Tag Archives: Brad Tursi

Building A Hit: Luke Bryan & “Light It Up”

Luke Bryan’s current single, “Light It Up,” is lighting up the country singles chart. Today, let’s take a look at some of the ways they built this song to be a Luke Bryan hit.

If you want to write hits, too… read on!

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Let’s look at some of the choices that Bryan and Old Dominion member, Brad Tursi, made when building “Light It Up.” Now, I wasn’t in the room with them, so I can only speculate at the thought process behind the end results. But as a professional songwriter myself, I can take an experienced and educated guess. So let’s dive in.

1. Stick to the brand.

Overall, this song is built to fit Luke’s brand of country. The lyric is young, hip and sexy. It’s a love song, and a desperate one at that (more on that in a second). The lyric sings “me to you,” which is more sexy and impactful. Luke is singing TO the female in the audience, pleading with her to light his phone up. The phrasing and production are also more progressive than traditional, which also fit’s Luke’s brand.

 2. Speak to a large audience.

How many people can relate to desperately hoping someone will call, to the point where they obsessively check their phones? That’s a pretty universal thing, so that’s a large audience who can relate to it- especially Luke’s target of young listeners. Also, notice how the lyric doesn’t talk about how he checks his phone 100 times at work? (Has Luke EVER had a job in his songs?)

He keeps it young. Yet, he doesn’t talk about checking his phone at school, either. He sidesteps both and keeps the lyric open enough that both junior high school kids and young professionals can relate to it. Really, anyone missing someone can relate to it. It’s open and speaks to a large audience.  But it isn’t vague, which leads me to…

3. Show me, don’t tell me.

There are a lot of images in the song, and it puts us in the moment. Right in the first line, we see him open his eyes and reach for his phone. We see him checking the phone right after his shower and almost wrecking his truck checking it. We see him unlock his screen, and we see her red lipstick picture. As I mentioned in my last point, it’s open enough for many, many listeners to relate, but it is not at all vague. He’s not just saying he misses her, he shows us how he checks his phone all throughout the day.

4. Focus the lyric’s emotion.

The story is one of tension and desperation, bordering on obsession. The lyric is relentless in painting the picture of the guy whose whole world is wrapped up in waiting on her to call. Notice how many times they repeat “I check it” throughout the song. The repetition is intentional. Not only is it real and relatable, it builds the sense of obsession and angst.

Also, they keep the song “in the moment.” Luke doesn’t sing about how he kept checking his phone after their fight in the past. No, we follow along throughout his day as he checks his phone, checks his phone, and checks his phone. It’s immediate. It’s “right now.” And it adds to the sense of tension and desperation.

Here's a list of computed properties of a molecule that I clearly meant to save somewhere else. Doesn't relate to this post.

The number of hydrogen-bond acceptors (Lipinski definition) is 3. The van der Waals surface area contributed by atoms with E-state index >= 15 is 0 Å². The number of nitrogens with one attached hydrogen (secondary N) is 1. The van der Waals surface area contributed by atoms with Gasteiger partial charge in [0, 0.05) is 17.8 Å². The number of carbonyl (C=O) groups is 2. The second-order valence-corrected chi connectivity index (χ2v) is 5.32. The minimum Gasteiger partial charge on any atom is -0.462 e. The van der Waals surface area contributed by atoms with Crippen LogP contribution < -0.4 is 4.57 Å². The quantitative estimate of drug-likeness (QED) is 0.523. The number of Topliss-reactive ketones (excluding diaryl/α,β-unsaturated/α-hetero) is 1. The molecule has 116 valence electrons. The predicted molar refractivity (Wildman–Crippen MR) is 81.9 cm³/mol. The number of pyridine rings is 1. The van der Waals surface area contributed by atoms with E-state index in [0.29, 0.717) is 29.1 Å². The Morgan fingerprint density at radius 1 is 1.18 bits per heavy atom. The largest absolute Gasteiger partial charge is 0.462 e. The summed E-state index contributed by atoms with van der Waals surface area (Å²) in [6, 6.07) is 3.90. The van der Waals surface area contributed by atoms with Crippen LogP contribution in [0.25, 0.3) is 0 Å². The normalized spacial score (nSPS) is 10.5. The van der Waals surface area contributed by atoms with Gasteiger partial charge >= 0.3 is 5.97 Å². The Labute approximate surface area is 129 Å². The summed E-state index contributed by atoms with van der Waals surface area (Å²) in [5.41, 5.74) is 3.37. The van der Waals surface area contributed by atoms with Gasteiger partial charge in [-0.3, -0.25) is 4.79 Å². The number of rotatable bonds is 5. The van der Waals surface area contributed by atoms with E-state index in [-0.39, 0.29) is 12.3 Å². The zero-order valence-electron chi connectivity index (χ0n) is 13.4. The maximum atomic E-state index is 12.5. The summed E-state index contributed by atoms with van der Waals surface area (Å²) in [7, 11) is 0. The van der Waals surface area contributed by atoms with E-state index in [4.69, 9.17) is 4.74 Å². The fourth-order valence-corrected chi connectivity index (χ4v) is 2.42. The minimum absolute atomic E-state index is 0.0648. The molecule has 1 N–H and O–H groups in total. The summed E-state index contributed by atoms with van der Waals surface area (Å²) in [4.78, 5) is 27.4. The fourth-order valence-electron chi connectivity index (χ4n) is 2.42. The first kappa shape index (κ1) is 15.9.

The writers know the emotional button they’re pushing, and they keep pressing it. They don’t get sidetracked with other emotions- they don’t “muddy the waters” of the song. They know what they want the listener to feel, and they focus on that. They keep it simple. And there’s power in that simplicity.

Okay, those are four areas in which Luke Bryan and Brad Tursi built “Light It Up” to be a hit song. Of course, those aren’t the only elements that make “Light It Up” a hit, but they’re four important ones. If YOU want to discover even more of the elements of building a hit song, I have an awesome opportunity for you.

In the month of January, I’m hosting a transformative online songwriting event called, “Building A Hit: From Blank Page To Finished Lyric.” In this powerful 4-week online workshop, I reveal:

How to find great song ideas. Kill writers block and fill up that blank page again and again.

How to focus your ideas for maximum impact. Don’t waste any more great ideas by leaving them under-developed or confusing.

How to frame your idea for maximum commercial appeal. Having a great, compelling idea isn’t enough. You have to build your song in a way that an artist will want to sing it and an audience will want to hear it.

How to finish your song. Stop leaving your best ideas unfinished. Nobody loves a song they never hear, and a song that’s only 99% finished will never get recorded, never get on the radio, and never change your life.

If you want to join me on a journey that will help you think and write like a pro songwriter, click on the link below. Spots are limited for this event, and I only host it twice a year. Miss out, and it’s gone for another 6 months. Don’t delay. Transform your songwriting today..

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God Bless and Enjoy the Journey,

Brent

Brent Baxter is a hit songwriter with cuts by Alan Jackson, Randy Travis, Lady Antebellum, Joe Nichols, Gord Bamford, Ruthie Collins, Ray Stevens, and more. He’s written a top 5 hit in the US, a #1 in Canada & a top 10 in Texas… so far.